Dear Paws to Talk,
Just as the sun starts to go down, I feel myself come alive. When the humans let me out before bedtime, I soak in the wonderful scents and happenings of the night. Also, I howl at the moon and all my friends in the neighborhood. I love this time.
However, the humans don’t let me enjoy the night. Just as I am starting to have fun, they come out to the yard dressed in their pajamas and force me back inside the house. Then they go to bed and expect me to do the same.
Is there anyway I can make them into nighttime humans?
-Ben the Mixed Breed Dog
You are my kind of dog! I do exactly the same thing once the sun goes down. Bella doesn’t understand why I do this so when I saw your letter I snagged it away from her. She puts herself to bed so early while I am outside living life to the fullest. Don’t ask me why.
For starters, training humans is no small task. This requires years of hard work and reinforcement. They can be very stubborn during the training period.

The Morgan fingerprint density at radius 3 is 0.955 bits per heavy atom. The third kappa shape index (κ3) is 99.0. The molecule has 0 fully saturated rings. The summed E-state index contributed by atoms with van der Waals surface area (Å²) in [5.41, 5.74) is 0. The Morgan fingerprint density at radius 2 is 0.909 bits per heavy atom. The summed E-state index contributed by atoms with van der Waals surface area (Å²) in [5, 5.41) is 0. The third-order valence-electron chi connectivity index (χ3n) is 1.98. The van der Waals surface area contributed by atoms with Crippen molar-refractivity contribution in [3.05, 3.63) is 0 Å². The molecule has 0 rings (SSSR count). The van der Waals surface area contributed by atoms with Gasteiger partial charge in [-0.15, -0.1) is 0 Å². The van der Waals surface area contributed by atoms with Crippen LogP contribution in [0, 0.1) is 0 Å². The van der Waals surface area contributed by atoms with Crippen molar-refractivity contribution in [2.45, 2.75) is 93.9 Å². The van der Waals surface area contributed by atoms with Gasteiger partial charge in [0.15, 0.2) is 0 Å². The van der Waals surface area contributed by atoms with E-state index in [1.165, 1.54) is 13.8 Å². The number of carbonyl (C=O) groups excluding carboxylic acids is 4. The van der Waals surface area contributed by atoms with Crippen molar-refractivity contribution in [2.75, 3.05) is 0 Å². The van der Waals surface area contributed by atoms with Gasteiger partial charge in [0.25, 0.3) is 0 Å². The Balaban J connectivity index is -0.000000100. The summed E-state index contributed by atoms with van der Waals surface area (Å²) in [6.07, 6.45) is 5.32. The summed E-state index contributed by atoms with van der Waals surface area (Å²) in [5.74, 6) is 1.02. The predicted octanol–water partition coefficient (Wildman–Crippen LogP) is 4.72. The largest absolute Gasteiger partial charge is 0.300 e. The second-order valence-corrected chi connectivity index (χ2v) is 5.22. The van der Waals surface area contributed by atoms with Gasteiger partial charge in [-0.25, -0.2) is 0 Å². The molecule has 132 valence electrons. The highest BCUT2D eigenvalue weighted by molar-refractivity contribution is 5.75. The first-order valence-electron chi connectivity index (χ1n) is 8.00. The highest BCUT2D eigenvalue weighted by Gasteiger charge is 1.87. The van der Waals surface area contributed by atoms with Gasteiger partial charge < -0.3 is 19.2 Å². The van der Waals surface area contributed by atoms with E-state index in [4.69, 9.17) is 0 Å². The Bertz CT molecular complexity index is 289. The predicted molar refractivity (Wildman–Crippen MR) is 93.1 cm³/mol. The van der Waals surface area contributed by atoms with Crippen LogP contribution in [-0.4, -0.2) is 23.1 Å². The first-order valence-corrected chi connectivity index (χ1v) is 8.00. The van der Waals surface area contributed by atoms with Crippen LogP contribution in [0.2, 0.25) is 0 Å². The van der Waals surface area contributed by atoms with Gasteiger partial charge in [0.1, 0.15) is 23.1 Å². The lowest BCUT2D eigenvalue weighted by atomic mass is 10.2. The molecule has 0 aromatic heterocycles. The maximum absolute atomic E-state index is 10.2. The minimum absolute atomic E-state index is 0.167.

It may be as tough as rawhide to have your humans embrace the night like you do. However, don’t let this get you down.
My humans think they have a bedtime set for me. I let them have that thought. Meanwhile, as soon as I am done savoring my dinner kibble I head for the yard. After dinner, the humans will often let me stay outside for a good amount of time. I make sure to say hello to all the night animals while I am out. Even if the moon is partially showing, I howl at it. Take advantage of the night moments you do have.
When the humans bring me inside (usually they have to find me in one of the bushes) for bed, I still can experience the night. They think I am asleep but I am by the window looking out onto the yard. Even though I am not outside, I am a part of the night.
Don’t let anything stop you from experiencing your favorite part of the day. Especially, some humans wearing pajamas.
© Margot Ahlquist and Paws to Talk, 2012. Unauthorized use and/or duplication of this material without express and written permission from this blog’s author and/or owner is strictly prohibited. Excerpts and links may be used, provided that full and clear credit is given to Margot Ahlquist and Paws to Talk with appropriate and specific direction to the original content.